• This legislation shall not be interpreted to
    prevent the victim of bullying or harassing
    behavior from seeking redress under any other
    available law, either civil or criminal.
  • Can go straight to court without school
    addressing it.

23
Construction of the Legislation
  • Nothing in this legislation shall be construed to
    require an exhaustion of the administrative
    complaint process before civil or criminal law
    remedies may be pursued regarding bullying or
    harassing behavior. (Problematic)
  • The provisions of this statute shall be liberally
    construed

24
Potential for Legal Liability
  • Legal grounds that have been used in the past to
    hold a school system or school employee liable
    for bullying/harassment
  • Negligent supervision (state tort law)
  • Violations of U.S. Constitutional rights (federal
    law)
  • Discrimination claims under federal law based on
    the fact that victims were members of a
    protected class because of their race, ethnic
    ground, sex or disability.

25
  • Note that in each of these types of lawsuits, the
    school system or the employee is not liable for
    the acts done to the victim but rather held
    responsible for failure of the school system or
    its employees to take adequate measures to deal
    with the bullying/harassment situation.
  • It is the schools responsibility to take action

26
Negligent Supervision
  • Cavello v. Sherburne-Earlville CSD, 110 A.D.2d
    253 (3rd Dept. NY 1985)
  • A brother and sister were constantly bullied,
    sometimes physically, mostly verbally, while
    attending a high school.
  • The schools response was ineffectual and the
    bullies received little or no punishment.
  • (Example Allow victim to do home
    school-ineffective)

27
  • The court held that the two students asserted a
    valid claim for emotional suffering caused by
    continuing bullying that the school failed to
    address in a reasonable manner.
  • While a school is not an insurer of student
    safety, it will be held liable in damages for a
    foreseeable injury proximately related to the
    absence of supervision.
  • Obligation to note foreseeable harm

28
Violation of Constitutional Rights
  • Flores v. Morgan Hill Unified School District,
    324 F.3d 1130 (9th Cir. 2003).
  • Several former students of the school district
    sued school administration/employees and school
    board members alleging that the districts
    response and lack of response to complaints of
    student-on-student anti-homosexual harassment
    denied them equal protection under the law.

29
  • The court ruled in favor of the students, finding
    that there was sufficient evidence for a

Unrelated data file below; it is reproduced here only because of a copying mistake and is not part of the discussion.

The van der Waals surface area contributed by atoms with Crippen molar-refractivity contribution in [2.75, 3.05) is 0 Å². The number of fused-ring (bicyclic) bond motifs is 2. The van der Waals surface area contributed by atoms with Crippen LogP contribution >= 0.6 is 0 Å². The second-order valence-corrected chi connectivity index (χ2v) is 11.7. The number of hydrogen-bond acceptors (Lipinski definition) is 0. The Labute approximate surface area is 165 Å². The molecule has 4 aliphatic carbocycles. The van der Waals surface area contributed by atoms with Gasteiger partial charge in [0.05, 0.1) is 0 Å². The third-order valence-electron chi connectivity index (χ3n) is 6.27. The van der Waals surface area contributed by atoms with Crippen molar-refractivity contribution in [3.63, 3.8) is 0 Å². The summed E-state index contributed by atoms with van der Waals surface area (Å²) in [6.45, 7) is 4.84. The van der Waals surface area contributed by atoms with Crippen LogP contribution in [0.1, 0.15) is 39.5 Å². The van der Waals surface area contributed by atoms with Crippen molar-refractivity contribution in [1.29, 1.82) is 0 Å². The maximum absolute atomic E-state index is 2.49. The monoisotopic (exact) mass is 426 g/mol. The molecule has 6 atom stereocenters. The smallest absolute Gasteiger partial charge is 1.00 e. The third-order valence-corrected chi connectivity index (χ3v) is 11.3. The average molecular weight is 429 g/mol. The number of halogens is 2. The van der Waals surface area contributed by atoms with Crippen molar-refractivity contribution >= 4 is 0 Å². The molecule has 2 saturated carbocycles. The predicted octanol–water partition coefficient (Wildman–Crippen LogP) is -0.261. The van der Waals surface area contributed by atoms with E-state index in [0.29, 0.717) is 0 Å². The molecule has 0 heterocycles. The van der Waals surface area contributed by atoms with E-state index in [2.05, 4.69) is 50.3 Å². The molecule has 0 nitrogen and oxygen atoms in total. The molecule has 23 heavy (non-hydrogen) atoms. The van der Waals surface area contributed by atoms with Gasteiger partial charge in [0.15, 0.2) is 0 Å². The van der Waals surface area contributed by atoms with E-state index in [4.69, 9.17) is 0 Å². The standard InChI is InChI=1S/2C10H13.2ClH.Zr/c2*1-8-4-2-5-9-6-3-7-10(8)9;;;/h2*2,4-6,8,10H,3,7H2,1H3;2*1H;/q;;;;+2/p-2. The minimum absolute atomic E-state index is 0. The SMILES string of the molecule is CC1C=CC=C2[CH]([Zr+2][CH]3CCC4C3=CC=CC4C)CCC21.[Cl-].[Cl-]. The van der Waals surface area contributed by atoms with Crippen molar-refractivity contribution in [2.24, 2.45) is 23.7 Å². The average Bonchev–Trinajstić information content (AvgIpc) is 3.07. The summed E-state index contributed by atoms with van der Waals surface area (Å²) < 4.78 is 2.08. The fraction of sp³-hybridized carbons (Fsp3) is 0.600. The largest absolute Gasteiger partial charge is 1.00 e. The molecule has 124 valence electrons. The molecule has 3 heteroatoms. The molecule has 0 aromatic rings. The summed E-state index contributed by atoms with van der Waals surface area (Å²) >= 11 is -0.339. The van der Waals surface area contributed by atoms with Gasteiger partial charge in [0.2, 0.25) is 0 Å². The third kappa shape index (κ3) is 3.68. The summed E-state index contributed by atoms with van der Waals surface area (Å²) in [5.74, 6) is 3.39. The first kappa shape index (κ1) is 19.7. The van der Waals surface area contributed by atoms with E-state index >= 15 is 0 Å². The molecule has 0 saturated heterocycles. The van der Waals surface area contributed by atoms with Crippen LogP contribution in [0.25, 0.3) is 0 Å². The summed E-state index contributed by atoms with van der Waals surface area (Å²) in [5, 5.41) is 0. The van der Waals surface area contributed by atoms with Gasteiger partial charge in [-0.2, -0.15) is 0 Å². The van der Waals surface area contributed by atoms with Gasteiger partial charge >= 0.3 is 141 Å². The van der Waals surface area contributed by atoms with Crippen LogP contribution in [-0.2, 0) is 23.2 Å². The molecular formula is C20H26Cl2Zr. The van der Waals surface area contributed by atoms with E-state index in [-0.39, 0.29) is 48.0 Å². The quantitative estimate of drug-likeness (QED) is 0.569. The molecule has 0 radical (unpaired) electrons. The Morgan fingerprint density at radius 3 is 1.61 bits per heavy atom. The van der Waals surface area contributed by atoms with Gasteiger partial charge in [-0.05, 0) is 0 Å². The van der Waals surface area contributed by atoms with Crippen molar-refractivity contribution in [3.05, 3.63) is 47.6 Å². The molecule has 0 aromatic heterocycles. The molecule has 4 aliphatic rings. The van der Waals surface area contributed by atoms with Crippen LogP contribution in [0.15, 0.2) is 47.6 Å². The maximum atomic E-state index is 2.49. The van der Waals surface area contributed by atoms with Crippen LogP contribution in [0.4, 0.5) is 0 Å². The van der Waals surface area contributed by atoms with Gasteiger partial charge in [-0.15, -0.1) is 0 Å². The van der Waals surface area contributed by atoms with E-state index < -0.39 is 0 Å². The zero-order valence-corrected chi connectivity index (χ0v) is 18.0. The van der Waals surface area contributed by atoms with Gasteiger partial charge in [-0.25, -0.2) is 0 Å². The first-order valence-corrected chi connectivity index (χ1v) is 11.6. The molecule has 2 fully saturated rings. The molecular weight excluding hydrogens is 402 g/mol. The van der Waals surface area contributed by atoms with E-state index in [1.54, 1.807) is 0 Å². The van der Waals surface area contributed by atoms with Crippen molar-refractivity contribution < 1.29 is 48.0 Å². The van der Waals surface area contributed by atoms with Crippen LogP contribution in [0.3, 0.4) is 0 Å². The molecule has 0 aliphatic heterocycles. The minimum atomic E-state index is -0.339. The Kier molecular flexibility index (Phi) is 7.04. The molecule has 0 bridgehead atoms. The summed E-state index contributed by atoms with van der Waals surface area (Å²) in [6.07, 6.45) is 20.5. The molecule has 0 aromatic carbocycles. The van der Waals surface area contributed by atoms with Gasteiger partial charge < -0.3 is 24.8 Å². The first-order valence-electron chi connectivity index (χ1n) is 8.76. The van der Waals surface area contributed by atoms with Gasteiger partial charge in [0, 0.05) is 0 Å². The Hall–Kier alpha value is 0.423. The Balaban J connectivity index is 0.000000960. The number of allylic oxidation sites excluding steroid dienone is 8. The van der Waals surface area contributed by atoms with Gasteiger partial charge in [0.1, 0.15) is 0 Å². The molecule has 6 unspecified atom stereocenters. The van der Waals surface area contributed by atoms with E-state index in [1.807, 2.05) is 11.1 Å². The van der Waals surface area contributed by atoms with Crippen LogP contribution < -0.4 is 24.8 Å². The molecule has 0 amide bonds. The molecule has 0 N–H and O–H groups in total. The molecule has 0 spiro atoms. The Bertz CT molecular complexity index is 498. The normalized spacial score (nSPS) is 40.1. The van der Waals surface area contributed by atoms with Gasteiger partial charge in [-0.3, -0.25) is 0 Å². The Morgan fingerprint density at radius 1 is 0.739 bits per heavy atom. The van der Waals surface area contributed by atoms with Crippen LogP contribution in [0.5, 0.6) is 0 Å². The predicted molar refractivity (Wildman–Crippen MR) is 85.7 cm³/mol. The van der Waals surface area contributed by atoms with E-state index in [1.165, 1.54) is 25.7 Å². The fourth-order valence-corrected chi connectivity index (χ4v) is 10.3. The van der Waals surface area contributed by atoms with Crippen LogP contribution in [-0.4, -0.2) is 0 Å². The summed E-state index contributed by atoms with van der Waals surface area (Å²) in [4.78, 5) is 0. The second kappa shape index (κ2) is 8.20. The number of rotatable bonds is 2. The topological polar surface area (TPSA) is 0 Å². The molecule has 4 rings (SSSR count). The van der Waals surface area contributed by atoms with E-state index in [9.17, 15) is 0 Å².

reasonable jury to find that the defendants acted
    with deliberate indifference to harassment based
    on sexual orientation in violation of the Equal
    Protection Clause.
  • Deliberate indifference is found if the school
    districts response to harassment is clearly
    unreasonable.
  • Action has to be reasonable
  • and timely

30
Violations of Anti-Discrimination Statutes
  • Vance v. Spencer County Public School District,
    231 F.3d 253 (6th Cir. 2000)
  • Over a three year period, a middle school girl
    suffered numerous instances in which other
    students taunted her with vulgar language, groped
    her, attempted to remove her clothing, hit and
    shoved her and stole her homework.

31
  • The victim and her mother filed numerous
    complaints with teachers and school
    administrators. School district response
    consisted of talking to the offending students,
    but school officials never investigated the
    incidents, nor did the perpetrators receive any
    discipline other than talking to.

32
  • Finally, the victim and her mother filed suit
    alleging that the school system had subjected her
    to intentional sexual discrimination as a result
    of peer conduct in violation of Title IX.
  • The jury returned a verdict in favor of the
    victim and awarded her 220,000, and the school
    system appealed.

33
  • On appeal, the court applied this standard,
    established in Davis v. Monroe County School
    Board, 526, U.S. 629 (1999)
  • School may be held liable for student-on-student
    sexual harassment when the plaintiff can
    establish the following

34
  • The sexual harassment was so severe, pervasive
    and objectively offensive that it could be said
    to deprive the plaintiff access to the schools
    educational opportunities or benefits. And
  • The school system had actual knowledge of the
    sexual harassment. And
  • The school system was deliberately indifferent to
    the harassment.
  • If doing something and it doesnt do something
    else.

35
  • Applying the standard established by the Supreme
    Court in Davis, the Sixth Circuit of Appeal
    concluded that the Spencer County Public School
    District was liable under Title IX for the severe
    pervasive student-on-student sexual harassment
    suffered by the plaintiff.

36
Parent/Student Training
  • Administrators and School Counselors are good
    candidates to educate parents and students on
    bullying/harassment.
  • Students learn behavior from homebehavior is
    reinforced
  • Can suspend for off campus conduct (cyber
    bullying
  • Offer training to parents
  • Students need to know that they should report If
  • They see bullying or
  • If they are being bullied

37
Summary
  • Through the School Violence Prevention Act, the
    North Carolina General Assembly now requires
    school systems to take a number of proactive
    steps to prevent bullying and harassment in the
    schools.
  • School systems may be held liable for failure to
    take adequate steps to deal with bullying and
    harassment.
  • All students in North Carolina schools should be
    able to learn in an environment that is free from
    bullying and harassment.

38
  • www.samhsa.gov
  • US Department of Health and Human Services
  • StopBullyingNow.hrsa.gov
  • Dont Laugh At Me www.dontlaugh.org
  • Teacher Tube Make your own video
  • Salt in His ShoesMichael Jordan
  • Teaching Tolerance
  • www.cfnc.org
  • Paws in joblandcfnc.org